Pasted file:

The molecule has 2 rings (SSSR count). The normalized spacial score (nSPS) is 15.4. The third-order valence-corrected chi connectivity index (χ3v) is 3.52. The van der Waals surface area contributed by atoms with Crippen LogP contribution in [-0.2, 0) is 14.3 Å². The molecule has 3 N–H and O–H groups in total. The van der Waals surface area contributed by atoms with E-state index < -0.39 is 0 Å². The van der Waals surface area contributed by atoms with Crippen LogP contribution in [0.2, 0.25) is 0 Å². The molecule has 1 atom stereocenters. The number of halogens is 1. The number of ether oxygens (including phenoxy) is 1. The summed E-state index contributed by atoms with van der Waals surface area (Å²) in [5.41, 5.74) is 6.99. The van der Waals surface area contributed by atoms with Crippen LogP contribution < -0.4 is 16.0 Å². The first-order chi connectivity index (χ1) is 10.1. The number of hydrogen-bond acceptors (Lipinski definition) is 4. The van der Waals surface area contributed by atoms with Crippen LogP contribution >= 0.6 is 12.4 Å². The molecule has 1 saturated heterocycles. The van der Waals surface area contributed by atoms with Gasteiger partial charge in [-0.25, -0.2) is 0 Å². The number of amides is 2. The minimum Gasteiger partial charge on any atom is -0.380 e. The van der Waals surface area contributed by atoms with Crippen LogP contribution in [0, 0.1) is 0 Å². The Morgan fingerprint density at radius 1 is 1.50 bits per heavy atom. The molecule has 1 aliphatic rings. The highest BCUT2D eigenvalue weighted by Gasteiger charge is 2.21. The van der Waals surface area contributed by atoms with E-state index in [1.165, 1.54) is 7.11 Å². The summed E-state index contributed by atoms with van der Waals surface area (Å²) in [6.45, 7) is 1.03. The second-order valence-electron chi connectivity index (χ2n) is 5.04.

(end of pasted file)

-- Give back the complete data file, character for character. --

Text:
The molecule has 2 rings (SSSR count). The normalized spacial score (nSPS) is 15.4. The third-order valence-corrected chi connectivity index (χ3v) is 3.52. The van der Waals surface area contributed by atoms with Crippen LogP contribution in [-0.2, 0) is 14.3 Å². The molecule has 3 N–H and O–H groups in total. The van der Waals surface area contributed by atoms with E-state index < -0.39 is 0 Å². The van der Waals surface area contributed by atoms with Crippen LogP contribution in [0.2, 0.25) is 0 Å². The molecule has 1 atom stereocenters. The number of halogens is 1. The number of ether oxygens (including phenoxy) is 1. The summed E-state index contributed by atoms with van der Waals surface area (Å²) in [5.41, 5.74) is 6.99. The van der Waals surface area contributed by atoms with Crippen LogP contribution < -0.4 is 16.0 Å². The first-order chi connectivity index (χ1) is 10.1. The number of hydrogen-bond acceptors (Lipinski definition) is 4. The van der Waals surface area contributed by atoms with Crippen LogP contribution >= 0.6 is 12.4 Å². The molecule has 1 saturated heterocycles. The van der Waals surface area contributed by atoms with Gasteiger partial charge in [-0.25, -0.2) is 0 Å². The number of amides is 2. The minimum Gasteiger partial charge on any atom is -0.380 e. The van der Waals surface area contributed by atoms with Crippen LogP contribution in [0, 0.1) is 0 Å². The Morgan fingerprint density at radius 1 is 1.50 bits per heavy atom. The molecule has 1 aliphatic rings. The highest BCUT2D eigenvalue weighted by Gasteiger charge is 2.21. The van der Waals surface area contributed by atoms with E-state index in [1.165, 1.54) is 7.11 Å². The summed E-state index contributed by atoms with van der Waals surface area (Å²) in [6.45, 7) is 1.03. The second-order valence-electron chi connectivity index (χ2n) is 5.04.